A third option, and the one that's most intriguing, is to have rookie third-round pick Kareem Martin step in as the 3-technique defensive end and let him grow into his role as a pass-rusher. As Senior Bowl Executive Director and former NFL general manager Phil Savage suggests, Martin and Stinson are probably the future of the position for Arizona anyway.
Starting Martin and playing more true 4-3 sets could be a way to get the deepest unit on the defense to play to its full potential.
For the past five or so years, the Cardinals have made a habit of drafting 4-3 defensive ends and turning them into 3-4 outside linebackers. It's been a tough row to hoe because the transition is not an easy one.
The primary objective of a 4-3 defensive end to get after the quarterback.
When that 4-3 end is not rushing the quarterback, he's defending the run. For the most part, playing defensive end in a 4-3 alignment is a two-dimensional game.
When that 4-3 end is told to stand up and be a 3-4 outside linebacker, his world expands. No longer is his game about simply pinning his ears back and beating an offensive tackle or containing a running back.
On any given drive as a 3-4 'backer, he could rush the passer on first down, play the run on second down and then drop into coverage on third down. For many college 4-3 ends, dropping into coverage is something they learn only after being drafted and converted. Just ask this year's No. 1 overall pick, Houston Texans outside linebacker Jadeveon Clowney, what it's like dropping into coverage for the first time ever.
He'd probably tell you it sucks, in more or less colorful words.
If the Cardinals are to use a traditional 4-3 look more often this season now that Dockett is out for the year, the line could look something like Campbell at defensive right end, Dan Williams at defensive right tackle, Rucker at defensive left tackle and Martin at defensive left end.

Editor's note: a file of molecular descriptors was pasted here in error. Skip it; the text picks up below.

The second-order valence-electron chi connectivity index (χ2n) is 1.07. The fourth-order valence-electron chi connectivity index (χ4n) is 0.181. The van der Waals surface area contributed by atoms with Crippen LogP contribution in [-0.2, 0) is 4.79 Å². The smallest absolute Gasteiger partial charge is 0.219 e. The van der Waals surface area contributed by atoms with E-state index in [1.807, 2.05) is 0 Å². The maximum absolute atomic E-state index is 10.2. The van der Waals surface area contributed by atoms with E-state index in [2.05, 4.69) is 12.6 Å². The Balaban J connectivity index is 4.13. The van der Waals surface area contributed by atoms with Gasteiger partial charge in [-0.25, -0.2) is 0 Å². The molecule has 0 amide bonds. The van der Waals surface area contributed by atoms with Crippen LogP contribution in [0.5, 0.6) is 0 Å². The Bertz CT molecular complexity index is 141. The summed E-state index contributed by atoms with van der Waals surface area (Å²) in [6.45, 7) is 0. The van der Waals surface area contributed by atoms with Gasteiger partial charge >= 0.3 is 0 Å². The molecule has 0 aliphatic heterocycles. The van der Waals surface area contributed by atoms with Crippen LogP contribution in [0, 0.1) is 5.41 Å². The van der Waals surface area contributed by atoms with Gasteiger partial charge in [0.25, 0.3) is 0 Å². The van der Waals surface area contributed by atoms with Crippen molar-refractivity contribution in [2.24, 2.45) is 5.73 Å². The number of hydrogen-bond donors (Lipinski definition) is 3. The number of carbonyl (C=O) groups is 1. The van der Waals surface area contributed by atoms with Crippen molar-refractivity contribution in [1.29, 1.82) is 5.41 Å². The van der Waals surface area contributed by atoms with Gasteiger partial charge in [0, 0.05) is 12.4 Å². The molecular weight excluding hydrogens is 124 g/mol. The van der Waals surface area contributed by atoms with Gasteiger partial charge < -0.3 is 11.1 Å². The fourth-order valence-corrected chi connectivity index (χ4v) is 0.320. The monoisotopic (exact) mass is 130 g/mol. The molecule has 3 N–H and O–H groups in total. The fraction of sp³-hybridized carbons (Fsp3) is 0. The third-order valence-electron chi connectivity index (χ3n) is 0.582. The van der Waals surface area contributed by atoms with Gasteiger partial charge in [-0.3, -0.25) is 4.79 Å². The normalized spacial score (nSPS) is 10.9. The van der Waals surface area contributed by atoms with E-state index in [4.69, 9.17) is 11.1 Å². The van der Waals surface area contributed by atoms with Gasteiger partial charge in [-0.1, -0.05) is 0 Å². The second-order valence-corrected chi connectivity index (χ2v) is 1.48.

Martin can also play defensive tackle in a 4-3, so the options grow depending on what Bowles wants from his four-man fronts.
The hard part for Bowles and the coaching staff is finding someone to step up and replace Dockett's vocal leadership on the field and in the huddle. Without 2013 mainstays Dockett and inside linebacker Karlos Dansby, who is notorious for being vocal on the field, Bowles must now find a player who is willing and able to speak up and be direct with the defense in the heat of the battle.
Can cornerback Patrick Peterson be that leader? He's certainly being paid as such. We know he will be a top cornerback in terms of production and shutting down the team's No. 1 wideout. But what about the other responsibilities that come with being the best and highest-paid defensive player on the team?
Now would be a great time for the 24-year-old to show why general manager Steve Keim made him the richest corner in the NFL.
However they do it, the Cardinals have an unenviable task ahead of them in replacing Dockett; his on-field leadership and inspiration are difficult to replicate. He is this franchise's Ray Lewis.
I doubt many want to be Bowles right now.